Do you ever ask a restaurant server, gas station attendant, or grandmother's caregiver about their health insurance? There's a fair chance they are enrolled in Medicaid expansion, known here as Arkansas Works. Before the state expanded Medicaid in 2014, low-income Arkansans generally couldn't get treatment outside of an ER, whether it was for a bad case of the flu, a shoulder injury, mental health, or breast cancer. And if they somehow got treatment, they got crushing bills to show for it.
Through Medicaid expansion, around 240,000 Arkansans currently have health insurance. Most people enrolled--57 percent--have paying jobs. Another 35 percent have a disability or caregiving responsibilities. Others are in school. Insurance allows them to stay healthy so they can work or manage their disability and be involved in family and community activities.
Despite evidence showing that nearly everyone on the program works or has a major barrier to work, Arkansas in 2018 became the first state to put work reporting requirements in Medicaid. Congress did not approve these requirements, which makes them illegal and the subject of an ongoing lawsuit. Legalities aside, these burdensome red tape requirements are termination traps that strip away health insurance and leave people less able to get ahead.
In the first five months of the requirements, 18,164 people lost insurance because they went three months without reporting work or an exemption (the three months do not have to be in a row). That's about three out of every four people who had to report.
Many of those terminated were working and using insurance. Take Adrian McGonigal. He had his best-ever paying job in the shipping department of a poultry plant. As long as he got medication to cover his Chronic Obstructive Pulmonary Disease, he could work. After the state introduced reporting requirements, Adrian got confused, missed reporting, and lost insurance. Unable to pay $900 out of pocket for prescriptions, he wound up in the ER several times in a few weeks. His employer tried working with Adrian but finally had to let him go. Adrian had no income, bounced between homes of different relatives, couldn't breathe properly, and couldn't sleep more than three hours per night. He recently got his insurance back, but he's not back on his feet. He's now looking at part-time fast-food jobs that pay much less than he earned before.
Adrian isn't an exception. The best available data suggests that for every one person who is not working or doesn't meet an exemption, the state is cutting off two people who do. Initial studies from Kaiser Family Foundation show that many people don't know about the requirement, don't understand it, or have difficulty complying.
One problem is the state's notoriously bad reporting system. You have to click through several screens with unclear icons just to get to the login page. You have to put in a reference number that DHS may have sent you in a 10-page letter a few months before. That number may or may not work.
If you manage to sign on, there are dozens of confusing options to choose from and clicks to make. And the website closes from 9 p.m. to 7 a.m. every day. If you don't sign in every month, you get frozen out of your account and have to wait through a long call-in process to get back in.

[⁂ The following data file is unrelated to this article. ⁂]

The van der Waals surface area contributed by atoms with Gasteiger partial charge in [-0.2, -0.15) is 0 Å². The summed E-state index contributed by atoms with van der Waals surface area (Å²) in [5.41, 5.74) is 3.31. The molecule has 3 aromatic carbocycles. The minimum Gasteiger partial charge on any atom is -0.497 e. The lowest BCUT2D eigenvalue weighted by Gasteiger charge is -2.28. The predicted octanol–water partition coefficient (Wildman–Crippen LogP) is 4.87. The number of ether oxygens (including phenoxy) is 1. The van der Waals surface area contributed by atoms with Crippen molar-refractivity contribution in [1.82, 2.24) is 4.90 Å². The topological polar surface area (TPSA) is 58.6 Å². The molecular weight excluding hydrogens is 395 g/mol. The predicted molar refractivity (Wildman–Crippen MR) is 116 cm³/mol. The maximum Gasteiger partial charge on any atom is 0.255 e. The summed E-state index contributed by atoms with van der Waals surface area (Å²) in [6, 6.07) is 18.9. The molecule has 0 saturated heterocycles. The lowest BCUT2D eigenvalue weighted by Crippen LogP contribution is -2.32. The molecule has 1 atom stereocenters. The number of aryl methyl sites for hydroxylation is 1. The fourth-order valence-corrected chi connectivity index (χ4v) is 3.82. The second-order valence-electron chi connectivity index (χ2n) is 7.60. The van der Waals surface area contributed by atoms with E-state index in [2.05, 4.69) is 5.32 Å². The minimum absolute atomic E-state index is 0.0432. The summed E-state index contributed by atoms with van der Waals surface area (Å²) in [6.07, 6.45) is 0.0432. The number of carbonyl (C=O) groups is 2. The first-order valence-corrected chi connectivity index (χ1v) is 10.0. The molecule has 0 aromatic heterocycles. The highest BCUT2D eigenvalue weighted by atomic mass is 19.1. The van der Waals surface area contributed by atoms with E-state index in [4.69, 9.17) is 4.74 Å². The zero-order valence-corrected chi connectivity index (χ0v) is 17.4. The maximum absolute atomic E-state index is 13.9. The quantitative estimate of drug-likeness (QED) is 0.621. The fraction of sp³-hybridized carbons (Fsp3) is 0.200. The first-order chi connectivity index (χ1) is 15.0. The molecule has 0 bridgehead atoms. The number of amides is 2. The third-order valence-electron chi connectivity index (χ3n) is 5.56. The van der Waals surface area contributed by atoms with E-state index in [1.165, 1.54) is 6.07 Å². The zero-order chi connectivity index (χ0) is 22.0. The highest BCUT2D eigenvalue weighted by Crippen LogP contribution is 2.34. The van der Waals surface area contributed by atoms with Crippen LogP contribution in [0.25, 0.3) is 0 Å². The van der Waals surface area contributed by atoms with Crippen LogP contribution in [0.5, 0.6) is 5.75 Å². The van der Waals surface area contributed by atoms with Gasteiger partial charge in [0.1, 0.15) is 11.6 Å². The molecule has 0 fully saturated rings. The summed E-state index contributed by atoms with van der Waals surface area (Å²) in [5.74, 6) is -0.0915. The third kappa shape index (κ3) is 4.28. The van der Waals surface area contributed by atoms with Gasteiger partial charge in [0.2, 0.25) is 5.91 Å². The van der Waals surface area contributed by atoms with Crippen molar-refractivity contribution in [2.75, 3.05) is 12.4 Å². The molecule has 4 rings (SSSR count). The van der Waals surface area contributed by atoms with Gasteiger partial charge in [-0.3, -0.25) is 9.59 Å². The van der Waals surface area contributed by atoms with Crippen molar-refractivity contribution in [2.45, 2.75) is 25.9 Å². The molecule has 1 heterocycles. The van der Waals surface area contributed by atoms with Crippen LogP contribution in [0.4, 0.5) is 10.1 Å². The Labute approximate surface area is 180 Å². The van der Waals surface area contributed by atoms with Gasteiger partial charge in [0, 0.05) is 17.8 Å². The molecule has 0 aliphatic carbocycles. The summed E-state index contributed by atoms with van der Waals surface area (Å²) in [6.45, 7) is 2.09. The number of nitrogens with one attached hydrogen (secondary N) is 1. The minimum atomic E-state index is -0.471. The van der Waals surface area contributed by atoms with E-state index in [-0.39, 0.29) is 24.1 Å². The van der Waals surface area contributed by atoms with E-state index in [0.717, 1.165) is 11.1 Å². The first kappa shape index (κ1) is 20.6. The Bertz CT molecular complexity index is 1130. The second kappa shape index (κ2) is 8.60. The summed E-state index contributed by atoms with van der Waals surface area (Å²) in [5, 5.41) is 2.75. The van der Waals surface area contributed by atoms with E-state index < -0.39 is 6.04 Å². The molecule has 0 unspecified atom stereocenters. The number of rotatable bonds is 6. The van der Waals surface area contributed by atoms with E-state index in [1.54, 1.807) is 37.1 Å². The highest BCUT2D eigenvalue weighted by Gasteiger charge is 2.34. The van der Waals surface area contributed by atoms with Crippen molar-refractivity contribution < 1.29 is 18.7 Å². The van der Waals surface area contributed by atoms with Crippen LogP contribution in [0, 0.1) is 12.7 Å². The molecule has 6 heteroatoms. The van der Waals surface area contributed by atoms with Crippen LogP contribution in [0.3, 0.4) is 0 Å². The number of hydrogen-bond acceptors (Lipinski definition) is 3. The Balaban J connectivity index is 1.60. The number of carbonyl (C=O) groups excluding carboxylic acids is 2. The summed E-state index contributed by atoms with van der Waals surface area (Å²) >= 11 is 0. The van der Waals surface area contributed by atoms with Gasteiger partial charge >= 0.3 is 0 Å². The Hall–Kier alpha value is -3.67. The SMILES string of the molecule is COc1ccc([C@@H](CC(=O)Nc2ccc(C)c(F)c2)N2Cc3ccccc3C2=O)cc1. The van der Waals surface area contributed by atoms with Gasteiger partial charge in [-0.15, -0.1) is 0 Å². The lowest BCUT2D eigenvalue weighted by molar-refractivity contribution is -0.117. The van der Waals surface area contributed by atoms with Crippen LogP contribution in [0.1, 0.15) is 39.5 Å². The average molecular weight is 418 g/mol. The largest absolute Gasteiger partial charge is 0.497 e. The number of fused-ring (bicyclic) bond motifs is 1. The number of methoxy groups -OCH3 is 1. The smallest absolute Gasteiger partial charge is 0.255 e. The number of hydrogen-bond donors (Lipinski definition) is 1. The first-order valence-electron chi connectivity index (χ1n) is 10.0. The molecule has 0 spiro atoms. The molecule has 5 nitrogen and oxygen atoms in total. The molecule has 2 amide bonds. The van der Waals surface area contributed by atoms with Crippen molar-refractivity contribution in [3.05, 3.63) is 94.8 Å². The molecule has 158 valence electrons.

The state's new call-in reporting number isn't much help. Legal Aid recently called on a Saturday to help a client report and waited 30 minutes with no answer. Attempts during the week required multiple transfers and long wait times. It's no wonder that only about 20 percent of people who have to report are able to do so.
Still, the problems run deeper than Arkansas' poor implementation. People who already work or face obstacles to work now have to jump through extra hoops to maintain the coverage that gives them the best chance of being healthy enough to get or keep work. Why make it harder?
The state's data confirms that the threat of losing coverage is not encouraging anyone who isn't already working to work. Only a handful of people--313 in December, 371 in November--have newly reported work since being subject to the requirements. Even then, there's no evidence they did so in response to the threat of having their coverage taken away or that these jobs will meet the requirements or push them up the economic ladder. And since the state invested no additional money in job training, there's no chance that the new reporting requirements gave people skills to obtain jobs they couldn't get before.
Legal Aid works with thousands of low-income Arkansans in all sorts of situations. Whether it's someone fleeing domestic violence, an aunt taking care of a child who's not her own, an older person trying to get out of a debt collection scam, or a construction worker trying to get wages owed, our clients do the best they can with what they've got.
Low-wage workers don't get consistent hours. They can be let go at any time for nearly any reason. As a result, they move in and out of jobs. Many don't meet skill requirements for better jobs with insurance or higher pay. Many don't have reliable transportation to travel the miles from rural homes to where jobs are. Child care is expensive and hard to come by. If someone manages to stay afloat in these circumstances, a modest car repair, a sick child, personal illness, or a cut in hours can drag someone back down.
Consistent health coverage helps people on Arkansas Works be healthy enough to work and make a better life. The last thing they need is another way to get tripped up and set back. A real path out of poverty is not paved in red tape.
Kevin De Liban is an attorney and Economic Justice Practice Group Leader with Legal Aid of Arkansas--West Memphis.
Editorial on 02/17/2019